general insights i nto their problems and had become
more aware of their needs as a consequence of treatment,
they had not received skills to help them deal with their
depression (Q 23).
The lack of treatment effect had made them feel
lonely, shameful and disappointed (Q 24). As a result of
not b eing able to profit from the treatment they o ften
reported a wish for more help.
Strivers
Four participants emphasised that the treatment had
encouraged them to revise their perceptions o f depres-
sion and of themse lves. They seemed to have gained a
greater understanding of themselves and their current
situation by working with the material and expressed
that they had acquired speci fic insights t o help them
cope with their depression (Q 25). However, ambiva-
lence regarding treatment effect also appeared to be a
main theme within their narratives. They often
expressed concern whether they could have improved
more if they had worked differently with the material or
had received another treatment (Q 26). This ambiva-
lence was also expressed as dependence towards treat-
ment and as a wish to receive more therapy in hope to
get better (Q 27).
Doers
Five participants underlined their autonomy and self-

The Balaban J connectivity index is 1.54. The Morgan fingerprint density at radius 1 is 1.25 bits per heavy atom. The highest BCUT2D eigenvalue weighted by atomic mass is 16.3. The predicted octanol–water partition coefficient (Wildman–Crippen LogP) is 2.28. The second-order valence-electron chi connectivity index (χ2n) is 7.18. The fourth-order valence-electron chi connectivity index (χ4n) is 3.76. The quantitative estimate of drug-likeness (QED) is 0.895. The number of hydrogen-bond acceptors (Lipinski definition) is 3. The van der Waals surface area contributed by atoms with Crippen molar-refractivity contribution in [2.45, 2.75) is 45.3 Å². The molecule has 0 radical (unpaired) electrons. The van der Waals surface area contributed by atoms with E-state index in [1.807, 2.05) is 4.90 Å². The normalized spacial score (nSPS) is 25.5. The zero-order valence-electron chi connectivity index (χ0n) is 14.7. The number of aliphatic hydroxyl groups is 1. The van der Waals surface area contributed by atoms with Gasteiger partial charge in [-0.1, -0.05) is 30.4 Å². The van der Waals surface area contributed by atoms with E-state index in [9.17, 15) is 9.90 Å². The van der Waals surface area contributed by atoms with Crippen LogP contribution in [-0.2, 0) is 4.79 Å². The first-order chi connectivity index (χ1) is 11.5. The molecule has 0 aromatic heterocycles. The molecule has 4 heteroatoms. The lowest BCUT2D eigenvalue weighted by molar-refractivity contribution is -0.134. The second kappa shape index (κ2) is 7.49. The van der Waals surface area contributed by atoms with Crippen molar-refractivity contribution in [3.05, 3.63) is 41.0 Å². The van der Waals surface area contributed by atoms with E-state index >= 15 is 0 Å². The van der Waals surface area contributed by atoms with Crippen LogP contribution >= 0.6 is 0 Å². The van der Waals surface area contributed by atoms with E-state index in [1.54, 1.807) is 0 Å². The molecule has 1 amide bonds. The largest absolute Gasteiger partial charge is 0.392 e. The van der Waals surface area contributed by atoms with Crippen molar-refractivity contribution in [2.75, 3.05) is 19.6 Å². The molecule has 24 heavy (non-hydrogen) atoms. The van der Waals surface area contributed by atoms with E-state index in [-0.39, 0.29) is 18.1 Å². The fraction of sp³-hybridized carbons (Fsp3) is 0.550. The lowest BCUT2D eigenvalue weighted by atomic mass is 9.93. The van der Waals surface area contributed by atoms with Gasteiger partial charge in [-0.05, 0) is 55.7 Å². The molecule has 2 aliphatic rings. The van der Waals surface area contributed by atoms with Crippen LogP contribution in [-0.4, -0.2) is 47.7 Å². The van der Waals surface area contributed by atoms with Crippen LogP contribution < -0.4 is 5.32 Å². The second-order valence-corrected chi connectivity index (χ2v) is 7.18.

sufficiency in their accounts of consequences of the
treatment. Participants in t he do ers group had not only
rece ived a greater understandin g of their particul ar pro-
blems but were also able to practice skills, insights and
approaches to problem solving in everyday life. They
appeared to have acquired a model of the treatment
that enabled them to develop skills and apply them in
various settings (Q 28). The fa ct that they had accom-
plished beating the depressi on on their own had made
them believe in their own ability to cope with eventual
relapses (Q 29). They also expressed accep tance of peri-
ods of feeling depressed and of themselves in their state-
ments regarding consequences of treatment (Q 30).
Discussion
Theaimofthisstudywastoexploreparticipants
experience of Internet administrated treatment for
depression using qualitative methods. The analysis of
participants accounts of the treatment sixth months
after the treatment yielded three distinct patterns of
change. These related to participants motivational
experience of the treatment, how they worked with the
treatment material, their attitudes towards the treat-
ment, and their perception of what skills and knowledge
they had gained from the treatment.
Overall, the results correspond with existing theoreti-
cal models of change in traditional face-to face
Bendelin et al. BMC Psychiatry 2011, 11:107
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psychothera py for depression within the qualitative pro-
cess research [28,29]. The three change processes are
partly in line with the three patterns of change
described in study of clients experience of a face-to-face
short-term counselling [30]. The current study also indi-
cates that therapeutic work in an Internet-based treat-
ment is as a dynamic process, and that the treatment is
perceived differently depending on expectations and
outcome. This is in line with a previous qualitative